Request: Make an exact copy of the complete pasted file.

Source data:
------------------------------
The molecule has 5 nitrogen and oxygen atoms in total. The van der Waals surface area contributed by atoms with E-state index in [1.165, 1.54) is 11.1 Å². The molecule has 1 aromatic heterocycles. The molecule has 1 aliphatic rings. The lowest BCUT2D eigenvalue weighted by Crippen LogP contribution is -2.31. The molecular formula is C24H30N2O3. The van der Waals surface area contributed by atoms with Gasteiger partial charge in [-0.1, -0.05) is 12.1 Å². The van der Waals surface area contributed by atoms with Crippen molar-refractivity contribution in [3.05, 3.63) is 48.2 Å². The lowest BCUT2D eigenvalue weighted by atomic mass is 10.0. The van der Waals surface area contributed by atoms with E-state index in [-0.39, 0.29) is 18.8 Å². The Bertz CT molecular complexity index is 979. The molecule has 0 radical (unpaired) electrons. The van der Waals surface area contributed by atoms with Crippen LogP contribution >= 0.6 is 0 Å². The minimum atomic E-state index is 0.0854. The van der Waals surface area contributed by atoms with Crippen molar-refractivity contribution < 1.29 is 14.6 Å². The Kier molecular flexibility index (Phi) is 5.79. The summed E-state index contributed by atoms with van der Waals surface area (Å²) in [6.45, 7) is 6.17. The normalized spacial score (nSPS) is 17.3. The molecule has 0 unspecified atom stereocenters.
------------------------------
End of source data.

The molecule has 5 nitrogen and oxygen atoms in total. The van der Waals surface area contributed by atoms with E-state index in [1.165, 1.54) is 11.1 Å². The molecule has 1 aromatic heterocycles. The molecule has 1 aliphatic rings. The lowest BCUT2D eigenvalue weighted by Crippen LogP contribution is -2.31. The molecular formula is C24H30N2O3. The van der Waals surface area contributed by atoms with Gasteiger partial charge in [-0.1, -0.05) is 12.1 Å². The van der Waals surface area contributed by atoms with Crippen molar-refractivity contribution in [3.05, 3.63) is 48.2 Å². The lowest BCUT2D eigenvalue weighted by atomic mass is 10.0. The van der Waals surface area contributed by atoms with E-state index in [-0.39, 0.29) is 18.8 Å². The Bertz CT molecular complexity index is 979. The molecule has 0 radical (unpaired) electrons. The van der Waals surface area contributed by atoms with Crippen LogP contribution >= 0.6 is 0 Å². The minimum atomic E-state index is 0.0854. The van der Waals surface area contributed by atoms with Crippen molar-refractivity contribution < 1.29 is 14.6 Å². The Kier molecular flexibility index (Phi) is 5.79. The summed E-state index contributed by atoms with van der Waals surface area (Å²) in [6.45, 7) is 6.17. The normalized spacial score (nSPS) is 17.3. The molecule has 0 unspecified atom stereocenters.